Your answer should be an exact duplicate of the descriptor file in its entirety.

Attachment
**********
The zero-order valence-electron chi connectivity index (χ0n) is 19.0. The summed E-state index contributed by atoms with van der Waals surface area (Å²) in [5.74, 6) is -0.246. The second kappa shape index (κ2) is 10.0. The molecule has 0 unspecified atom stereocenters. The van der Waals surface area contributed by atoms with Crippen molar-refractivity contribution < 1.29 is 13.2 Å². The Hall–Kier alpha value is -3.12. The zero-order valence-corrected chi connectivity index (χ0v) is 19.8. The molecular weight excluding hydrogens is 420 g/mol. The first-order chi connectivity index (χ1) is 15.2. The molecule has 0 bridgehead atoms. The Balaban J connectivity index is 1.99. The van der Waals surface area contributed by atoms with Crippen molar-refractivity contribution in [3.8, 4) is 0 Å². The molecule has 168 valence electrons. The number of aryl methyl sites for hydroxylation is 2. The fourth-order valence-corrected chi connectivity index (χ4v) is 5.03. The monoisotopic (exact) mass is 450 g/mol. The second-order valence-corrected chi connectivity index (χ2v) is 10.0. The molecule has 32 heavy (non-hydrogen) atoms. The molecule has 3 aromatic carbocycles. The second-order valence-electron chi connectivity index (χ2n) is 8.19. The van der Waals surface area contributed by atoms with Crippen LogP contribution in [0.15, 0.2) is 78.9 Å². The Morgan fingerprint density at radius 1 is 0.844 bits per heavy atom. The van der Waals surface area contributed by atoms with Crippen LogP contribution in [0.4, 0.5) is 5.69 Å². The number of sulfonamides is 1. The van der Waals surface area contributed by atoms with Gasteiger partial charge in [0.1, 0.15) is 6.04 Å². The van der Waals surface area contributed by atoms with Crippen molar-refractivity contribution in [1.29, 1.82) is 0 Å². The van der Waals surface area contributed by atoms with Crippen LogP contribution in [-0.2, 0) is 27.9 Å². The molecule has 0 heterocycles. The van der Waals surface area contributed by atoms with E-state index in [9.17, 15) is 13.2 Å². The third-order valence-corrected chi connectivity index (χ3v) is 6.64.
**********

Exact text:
The zero-order valence-electron chi connectivity index (χ0n) is 19.0. The summed E-state index contributed by atoms with van der Waals surface area (Å²) in [5.74, 6) is -0.246. The second kappa shape index (κ2) is 10.0. The molecule has 0 unspecified atom stereocenters. The van der Waals surface area contributed by atoms with Crippen molar-refractivity contribution < 1.29 is 13.2 Å². The Hall–Kier alpha value is -3.12. The zero-order valence-corrected chi connectivity index (χ0v) is 19.8. The molecular weight excluding hydrogens is 420 g/mol. The first-order chi connectivity index (χ1) is 15.2. The molecule has 0 bridgehead atoms. The Balaban J connectivity index is 1.99. The van der Waals surface area contributed by atoms with Crippen molar-refractivity contribution in [3.8, 4) is 0 Å². The molecule has 168 valence electrons. The number of aryl methyl sites for hydroxylation is 2. The fourth-order valence-corrected chi connectivity index (χ4v) is 5.03. The monoisotopic (exact) mass is 450 g/mol. The second-order valence-corrected chi connectivity index (χ2v) is 10.0. The molecule has 32 heavy (non-hydrogen) atoms. The molecule has 3 aromatic carbocycles. The second-order valence-electron chi connectivity index (χ2n) is 8.19. The van der Waals surface area contributed by atoms with Crippen LogP contribution in [0.15, 0.2) is 78.9 Å². The Morgan fingerprint density at radius 1 is 0.844 bits per heavy atom. The van der Waals surface area contributed by atoms with Crippen LogP contribution in [0.4, 0.5) is 5.69 Å². The number of sulfonamides is 1. The van der Waals surface area contributed by atoms with Gasteiger partial charge in [0.1, 0.15) is 6.04 Å². The van der Waals surface area contributed by atoms with Crippen molar-refractivity contribution in [1.29, 1.82) is 0 Å². The van der Waals surface area contributed by atoms with Crippen LogP contribution in [-0.2, 0) is 27.9 Å². The molecule has 0 heterocycles. The van der Waals surface area contributed by atoms with E-state index in [9.17, 15) is 13.2 Å². The third-order valence-corrected chi connectivity index (χ3v) is 6.64.